The federal carbon tax rises by $10 per ton on Thursday.
That means the prince on pollution is now $40 per ton.
As a result many Canadians will have to pay more at the gas pump, or simply to heat their homes, but they will also get a bigger rebate cheque from Ottawa when they file their income taxes next year.
Ottawa still considers the carbon tax to be “revenue neutral”.
The yearly increase is part of a national plan first introduced by the current federal government and Justin Trudeau in 2018 to flight climate change, and meet the pollution reduction goals they set out for Canadians.
Under the Greenhouse Gas Pollution Pricing Act, the federal government introduced its carbon pricing plan for provinces that did not have a carbon pricing model of their own, it was also recently held up by the Supreme Court of Canada in a 6-3 vote after being challenged for it’s constitutionality by Saskatchewan, Alberta and Ontario.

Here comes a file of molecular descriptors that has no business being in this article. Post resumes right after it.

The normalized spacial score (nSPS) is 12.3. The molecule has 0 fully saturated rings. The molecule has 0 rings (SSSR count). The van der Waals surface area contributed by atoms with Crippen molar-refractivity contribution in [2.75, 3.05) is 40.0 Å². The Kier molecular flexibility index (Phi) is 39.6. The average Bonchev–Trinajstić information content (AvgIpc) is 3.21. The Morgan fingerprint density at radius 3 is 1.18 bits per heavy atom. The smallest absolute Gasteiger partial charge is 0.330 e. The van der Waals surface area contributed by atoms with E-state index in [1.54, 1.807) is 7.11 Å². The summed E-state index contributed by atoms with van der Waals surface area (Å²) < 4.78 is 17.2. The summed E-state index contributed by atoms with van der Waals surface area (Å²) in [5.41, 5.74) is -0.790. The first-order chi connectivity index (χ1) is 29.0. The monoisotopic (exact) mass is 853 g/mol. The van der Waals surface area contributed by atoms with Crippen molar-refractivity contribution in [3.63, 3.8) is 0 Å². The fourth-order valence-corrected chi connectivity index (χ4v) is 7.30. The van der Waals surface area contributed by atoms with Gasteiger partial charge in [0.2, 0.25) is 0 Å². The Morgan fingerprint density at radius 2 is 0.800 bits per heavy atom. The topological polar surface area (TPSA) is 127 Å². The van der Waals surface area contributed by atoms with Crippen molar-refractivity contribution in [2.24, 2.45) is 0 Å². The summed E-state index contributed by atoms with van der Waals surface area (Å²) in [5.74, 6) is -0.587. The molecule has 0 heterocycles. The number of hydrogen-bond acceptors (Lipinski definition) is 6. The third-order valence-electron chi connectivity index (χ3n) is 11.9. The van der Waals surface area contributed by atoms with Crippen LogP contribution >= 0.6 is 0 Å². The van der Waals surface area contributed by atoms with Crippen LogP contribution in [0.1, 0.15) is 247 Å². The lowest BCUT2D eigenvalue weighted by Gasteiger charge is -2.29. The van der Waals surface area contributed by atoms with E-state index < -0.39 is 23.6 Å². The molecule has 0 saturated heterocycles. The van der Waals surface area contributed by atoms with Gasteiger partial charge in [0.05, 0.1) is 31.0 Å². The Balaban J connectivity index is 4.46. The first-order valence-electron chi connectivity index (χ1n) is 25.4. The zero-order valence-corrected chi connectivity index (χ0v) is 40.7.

The tax started at $20 per ton in 2019, and will rise $10 per ton each year until reaching $50 per ton in 2022. After that it will rise by $15 per year until it maxes out at $170 per ton in 2030, according to Ottawa’s current proposal.
According to the Canada Revenue Agency the latest increase will contribute to a rise of 8.8 cents per litre on gasoline for the average consumer.
By 2030 if the current rising trend holds that would roughly translate to an increase of 36.3 cents per litre of gasoline, when compared to what Canadians were paying at the pump before the tax was introduced.
Those eligible for carbon tax rebate cheques from the federal government are residents of Saskatchewan, Alberta, Manitoba and Ontario.